Originally Posted by bishop27
Hi there, forgive my ignorance. I tried searching for this but to my knowledge, this question wasn't answered.
I'm looking at the Outlaw 7220 and the Monolith 7x200 (with XLR inputs). As I'm looking at these, they seem like very similar, if not the same power amp.
It looks like the Outlaw 7220 is fully differential, but the Monolith 7x200 isn't?
I guess, I'm wondering if there are any noticeable differences between the two, or why someone would pay $1200 for the Outlaw vs the Monolith. I've heard the Outlaw is amazing, but is it really $1200 better than the Monolith?
IMO, it frankly is difficult to justify paying any more for the 7220. The designs of the two power amplifiers are very different.
The 7220 is cooled by fans instead of passively. While fans have improved since they have been refined in PC's, it makes little sense IMO to use two mechanical fans in a full size power amplifier meant for residential applications. Power amplifiers, that usually have no moving parts, can last for decades, but fans likely won't. When a fan fails, the amplifier needs to be repaired. The fans also will suck dust into the amplifier which inhibits cooling. It is difficult to see the benefit for the owner.
The 7220 is a bridged design with two amplifiers for each channel. One amp for the (+) and one amp for the (-). These two amplifiers are driven out of phase so voltage is increased, but the ability to deliver current is not increased, and it is usually current that is in short supply. Each amplifier sees one-half the impedance, 4 ohms driving 8 ohm speakers and 2 ohms driving 4 ohm speakers. Amplifiers don't like low impedances. Normally it means higher distortion, including crossover distortion. A bridged design would be good to drive high impedance speakers, 8 ohms and higher over the audio range. Such speakers are almost non-existent. There is a lot more demand to drive speakers close to 4 ohms.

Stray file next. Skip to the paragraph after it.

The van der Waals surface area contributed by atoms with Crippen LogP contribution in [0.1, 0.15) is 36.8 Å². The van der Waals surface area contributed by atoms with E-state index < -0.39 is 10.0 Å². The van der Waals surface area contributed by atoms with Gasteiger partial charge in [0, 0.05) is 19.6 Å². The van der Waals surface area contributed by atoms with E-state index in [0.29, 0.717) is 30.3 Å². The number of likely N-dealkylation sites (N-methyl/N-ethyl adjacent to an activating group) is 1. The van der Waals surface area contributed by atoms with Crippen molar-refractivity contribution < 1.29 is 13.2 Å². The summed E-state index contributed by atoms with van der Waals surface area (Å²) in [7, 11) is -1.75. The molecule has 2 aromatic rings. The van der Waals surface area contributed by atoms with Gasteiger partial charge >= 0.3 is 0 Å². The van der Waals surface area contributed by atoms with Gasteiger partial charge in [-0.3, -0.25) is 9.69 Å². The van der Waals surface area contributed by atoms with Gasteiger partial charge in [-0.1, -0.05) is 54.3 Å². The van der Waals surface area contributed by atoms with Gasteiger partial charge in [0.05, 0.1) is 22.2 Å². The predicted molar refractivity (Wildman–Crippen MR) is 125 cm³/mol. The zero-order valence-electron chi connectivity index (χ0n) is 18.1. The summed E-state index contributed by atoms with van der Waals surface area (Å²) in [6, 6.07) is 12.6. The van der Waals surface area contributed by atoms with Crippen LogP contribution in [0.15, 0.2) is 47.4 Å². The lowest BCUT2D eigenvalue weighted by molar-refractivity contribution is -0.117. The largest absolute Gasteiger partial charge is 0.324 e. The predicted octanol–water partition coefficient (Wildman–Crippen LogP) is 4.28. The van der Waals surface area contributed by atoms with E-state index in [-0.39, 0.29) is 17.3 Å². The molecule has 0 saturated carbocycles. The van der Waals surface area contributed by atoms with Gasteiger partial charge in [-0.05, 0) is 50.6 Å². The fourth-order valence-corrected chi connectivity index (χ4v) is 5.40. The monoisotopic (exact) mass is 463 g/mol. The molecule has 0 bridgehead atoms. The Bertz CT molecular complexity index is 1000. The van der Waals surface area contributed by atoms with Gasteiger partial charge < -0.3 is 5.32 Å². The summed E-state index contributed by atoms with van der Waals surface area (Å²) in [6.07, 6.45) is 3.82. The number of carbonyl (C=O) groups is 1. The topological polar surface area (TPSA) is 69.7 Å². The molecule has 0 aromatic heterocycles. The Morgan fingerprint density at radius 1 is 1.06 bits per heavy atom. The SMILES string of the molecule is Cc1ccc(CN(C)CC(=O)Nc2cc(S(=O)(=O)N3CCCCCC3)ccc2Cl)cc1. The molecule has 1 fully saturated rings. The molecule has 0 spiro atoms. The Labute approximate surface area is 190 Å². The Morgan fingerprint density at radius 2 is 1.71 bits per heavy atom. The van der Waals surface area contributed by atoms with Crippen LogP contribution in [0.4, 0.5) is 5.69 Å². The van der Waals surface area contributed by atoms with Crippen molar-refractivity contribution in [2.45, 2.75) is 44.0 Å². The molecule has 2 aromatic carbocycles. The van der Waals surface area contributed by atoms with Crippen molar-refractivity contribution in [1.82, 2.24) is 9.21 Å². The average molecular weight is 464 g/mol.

The Monolith amplifier is a Class AB amplifier, of traditional design, based on ATI designs that have been refined over many years. Measurements of the Monoliths are available on Monoprice's site and also on sites such as Audioholics. The amplifier measures well and appears to be the typical ATI solid design. It will drive 4 ohms speakers all day long and doesn't have fans to replace or make noise overtime.
There are small differences that likely make a difference overall. The two amplifiers have about the same capacitance in their power supplies. The 7220 uses two capacitors, the Monolith unit, four capacitors, with pairs in parallel. Putting capacitors in parallel cuts the equivalent series resistance and inductance of the capacitor bank in half, which is good. Resistance and inductance in capacitors in undesirable. The lower the better.
Similarly there are multiple, parallel resistors connected to the emitter of each output transistor in the Monolith unit, there appears to be one resistor per transistor in the 7720. The effective resistance is likely the same, but parallel resistors likely will have lower inductance and a larger surface for cooling.